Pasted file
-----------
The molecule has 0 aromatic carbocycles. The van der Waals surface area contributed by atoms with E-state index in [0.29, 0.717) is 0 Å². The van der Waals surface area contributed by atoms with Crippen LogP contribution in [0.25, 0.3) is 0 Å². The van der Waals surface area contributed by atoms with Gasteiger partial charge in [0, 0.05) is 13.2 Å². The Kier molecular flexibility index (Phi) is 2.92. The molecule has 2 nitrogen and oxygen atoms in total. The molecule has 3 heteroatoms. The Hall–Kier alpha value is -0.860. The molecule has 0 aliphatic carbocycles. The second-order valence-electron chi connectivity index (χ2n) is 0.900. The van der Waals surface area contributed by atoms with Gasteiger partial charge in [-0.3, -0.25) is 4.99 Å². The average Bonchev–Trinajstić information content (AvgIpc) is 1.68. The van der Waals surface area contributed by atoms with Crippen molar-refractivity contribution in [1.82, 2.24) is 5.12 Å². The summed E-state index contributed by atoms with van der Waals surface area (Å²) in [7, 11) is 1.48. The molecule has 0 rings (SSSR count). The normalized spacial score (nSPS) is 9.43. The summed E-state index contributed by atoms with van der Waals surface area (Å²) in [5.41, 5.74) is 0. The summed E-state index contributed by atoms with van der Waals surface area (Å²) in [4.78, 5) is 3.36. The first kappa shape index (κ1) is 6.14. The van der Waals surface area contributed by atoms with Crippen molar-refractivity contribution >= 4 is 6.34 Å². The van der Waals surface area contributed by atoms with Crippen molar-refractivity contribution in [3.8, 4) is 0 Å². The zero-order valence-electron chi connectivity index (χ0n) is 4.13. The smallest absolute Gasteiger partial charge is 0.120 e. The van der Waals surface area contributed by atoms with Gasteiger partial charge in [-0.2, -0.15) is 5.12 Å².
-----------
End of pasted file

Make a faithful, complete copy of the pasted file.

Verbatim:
The molecule has 0 aromatic carbocycles. The van der Waals surface area contributed by atoms with E-state index in [0.29, 0.717) is 0 Å². The van der Waals surface area contributed by atoms with Crippen LogP contribution in [0.25, 0.3) is 0 Å². The van der Waals surface area contributed by atoms with Gasteiger partial charge in [0, 0.05) is 13.2 Å². The Kier molecular flexibility index (Phi) is 2.92. The molecule has 2 nitrogen and oxygen atoms in total. The molecule has 3 heteroatoms. The Hall–Kier alpha value is -0.860. The molecule has 0 aliphatic carbocycles. The second-order valence-electron chi connectivity index (χ2n) is 0.900. The van der Waals surface area contributed by atoms with Gasteiger partial charge in [-0.3, -0.25) is 4.99 Å². The average Bonchev–Trinajstić information content (AvgIpc) is 1.68. The van der Waals surface area contributed by atoms with Crippen molar-refractivity contribution in [1.82, 2.24) is 5.12 Å². The summed E-state index contributed by atoms with van der Waals surface area (Å²) in [7, 11) is 1.48. The molecule has 0 rings (SSSR count). The normalized spacial score (nSPS) is 9.43. The summed E-state index contributed by atoms with van der Waals surface area (Å²) in [5.41, 5.74) is 0. The summed E-state index contributed by atoms with van der Waals surface area (Å²) in [4.78, 5) is 3.36. The first kappa shape index (κ1) is 6.14. The van der Waals surface area contributed by atoms with Crippen molar-refractivity contribution >= 4 is 6.34 Å². The van der Waals surface area contributed by atoms with Crippen molar-refractivity contribution in [3.8, 4) is 0 Å². The zero-order valence-electron chi connectivity index (χ0n) is 4.13. The smallest absolute Gasteiger partial charge is 0.120 e. The van der Waals surface area contributed by atoms with Gasteiger partial charge in [-0.2, -0.15) is 5.12 Å².